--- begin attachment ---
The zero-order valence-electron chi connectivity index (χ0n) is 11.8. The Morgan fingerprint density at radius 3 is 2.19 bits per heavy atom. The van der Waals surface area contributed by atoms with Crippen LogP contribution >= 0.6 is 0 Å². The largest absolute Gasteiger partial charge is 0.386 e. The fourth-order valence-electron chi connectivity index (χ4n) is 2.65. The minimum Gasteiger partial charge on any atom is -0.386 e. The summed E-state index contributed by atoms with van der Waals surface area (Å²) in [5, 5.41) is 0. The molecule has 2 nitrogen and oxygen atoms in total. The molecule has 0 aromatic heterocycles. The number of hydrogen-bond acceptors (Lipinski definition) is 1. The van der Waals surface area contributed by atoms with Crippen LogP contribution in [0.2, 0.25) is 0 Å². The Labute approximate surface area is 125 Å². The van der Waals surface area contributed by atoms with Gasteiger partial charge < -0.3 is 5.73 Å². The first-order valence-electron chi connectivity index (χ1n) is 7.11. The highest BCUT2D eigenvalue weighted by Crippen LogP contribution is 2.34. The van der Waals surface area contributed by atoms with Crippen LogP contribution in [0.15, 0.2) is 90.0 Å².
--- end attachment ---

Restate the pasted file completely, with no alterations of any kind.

The zero-order valence-electron chi connectivity index (χ0n) is 11.8. The Morgan fingerprint density at radius 3 is 2.19 bits per heavy atom. The van der Waals surface area contributed by atoms with Crippen LogP contribution >= 0.6 is 0 Å². The largest absolute Gasteiger partial charge is 0.386 e. The fourth-order valence-electron chi connectivity index (χ4n) is 2.65. The minimum Gasteiger partial charge on any atom is -0.386 e. The summed E-state index contributed by atoms with van der Waals surface area (Å²) in [5, 5.41) is 0. The molecule has 2 nitrogen and oxygen atoms in total. The molecule has 0 aromatic heterocycles. The number of hydrogen-bond acceptors (Lipinski definition) is 1. The van der Waals surface area contributed by atoms with Crippen LogP contribution in [0.2, 0.25) is 0 Å². The Labute approximate surface area is 125 Å². The van der Waals surface area contributed by atoms with Gasteiger partial charge < -0.3 is 5.73 Å². The first-order valence-electron chi connectivity index (χ1n) is 7.11. The highest BCUT2D eigenvalue weighted by Crippen LogP contribution is 2.34. The van der Waals surface area contributed by atoms with Crippen LogP contribution in [0.15, 0.2) is 90.0 Å².